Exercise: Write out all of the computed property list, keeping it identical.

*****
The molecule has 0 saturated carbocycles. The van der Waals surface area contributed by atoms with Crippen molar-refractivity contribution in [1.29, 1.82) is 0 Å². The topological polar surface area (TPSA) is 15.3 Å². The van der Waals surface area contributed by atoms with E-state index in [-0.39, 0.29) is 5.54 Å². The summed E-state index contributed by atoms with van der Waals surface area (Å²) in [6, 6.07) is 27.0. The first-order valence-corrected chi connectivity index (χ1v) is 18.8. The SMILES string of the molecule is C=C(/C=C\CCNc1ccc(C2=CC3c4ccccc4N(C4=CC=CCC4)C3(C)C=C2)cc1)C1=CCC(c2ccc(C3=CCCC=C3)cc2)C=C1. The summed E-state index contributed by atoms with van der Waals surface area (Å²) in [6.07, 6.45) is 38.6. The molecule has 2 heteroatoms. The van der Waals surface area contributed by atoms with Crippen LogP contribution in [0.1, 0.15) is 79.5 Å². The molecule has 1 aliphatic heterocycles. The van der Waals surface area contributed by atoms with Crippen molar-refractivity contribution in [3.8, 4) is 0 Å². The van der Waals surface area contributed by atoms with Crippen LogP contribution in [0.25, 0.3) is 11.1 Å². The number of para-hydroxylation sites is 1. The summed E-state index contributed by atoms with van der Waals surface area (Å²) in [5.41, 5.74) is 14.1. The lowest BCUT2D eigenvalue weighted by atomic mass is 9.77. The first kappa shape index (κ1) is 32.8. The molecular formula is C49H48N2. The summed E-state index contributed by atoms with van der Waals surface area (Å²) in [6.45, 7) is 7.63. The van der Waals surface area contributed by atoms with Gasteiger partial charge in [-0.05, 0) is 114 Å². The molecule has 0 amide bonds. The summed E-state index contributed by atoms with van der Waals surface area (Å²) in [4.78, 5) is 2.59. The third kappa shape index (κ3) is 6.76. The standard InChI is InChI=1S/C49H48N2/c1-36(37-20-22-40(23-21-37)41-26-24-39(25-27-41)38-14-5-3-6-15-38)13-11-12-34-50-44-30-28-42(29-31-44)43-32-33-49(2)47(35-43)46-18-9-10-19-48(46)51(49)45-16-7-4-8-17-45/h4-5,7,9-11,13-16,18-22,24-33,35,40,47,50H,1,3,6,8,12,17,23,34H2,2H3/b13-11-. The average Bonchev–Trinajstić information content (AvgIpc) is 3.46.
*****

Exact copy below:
The molecule has 0 saturated carbocycles. The van der Waals surface area contributed by atoms with Crippen molar-refractivity contribution in [1.29, 1.82) is 0 Å². The topological polar surface area (TPSA) is 15.3 Å². The van der Waals surface area contributed by atoms with E-state index in [-0.39, 0.29) is 5.54 Å². The summed E-state index contributed by atoms with van der Waals surface area (Å²) in [6, 6.07) is 27.0. The first-order valence-corrected chi connectivity index (χ1v) is 18.8. The SMILES string of the molecule is C=C(/C=C\CCNc1ccc(C2=CC3c4ccccc4N(C4=CC=CCC4)C3(C)C=C2)cc1)C1=CCC(c2ccc(C3=CCCC=C3)cc2)C=C1. The summed E-state index contributed by atoms with van der Waals surface area (Å²) in [6.07, 6.45) is 38.6. The molecule has 2 heteroatoms. The van der Waals surface area contributed by atoms with Crippen LogP contribution in [0.1, 0.15) is 79.5 Å². The molecule has 1 aliphatic heterocycles. The van der Waals surface area contributed by atoms with Crippen molar-refractivity contribution in [3.8, 4) is 0 Å². The van der Waals surface area contributed by atoms with Crippen LogP contribution in [0.25, 0.3) is 11.1 Å². The number of para-hydroxylation sites is 1. The summed E-state index contributed by atoms with van der Waals surface area (Å²) in [5.41, 5.74) is 14.1. The lowest BCUT2D eigenvalue weighted by atomic mass is 9.77. The first kappa shape index (κ1) is 32.8. The molecular formula is C49H48N2. The summed E-state index contributed by atoms with van der Waals surface area (Å²) in [6.45, 7) is 7.63. The van der Waals surface area contributed by atoms with Gasteiger partial charge in [-0.05, 0) is 114 Å². The molecule has 0 amide bonds. The summed E-state index contributed by atoms with van der Waals surface area (Å²) in [4.78, 5) is 2.59. The third kappa shape index (κ3) is 6.76. The standard InChI is InChI=1S/C49H48N2/c1-36(37-20-22-40(23-21-37)41-26-24-39(25-27-41)38-14-5-3-6-15-38)13-11-12-34-50-44-30-28-42(29-31-44)43-32-33-49(2)47(35-43)46-18-9-10-19-48(46)51(49)45-16-7-4-8-17-45/h4-5,7,9-11,13-16,18-22,24-33,35,40,47,50H,1,3,6,8,12,17,23,34H2,2H3/b13-11-. The average Bonchev–Trinajstić information content (AvgIpc) is 3.46.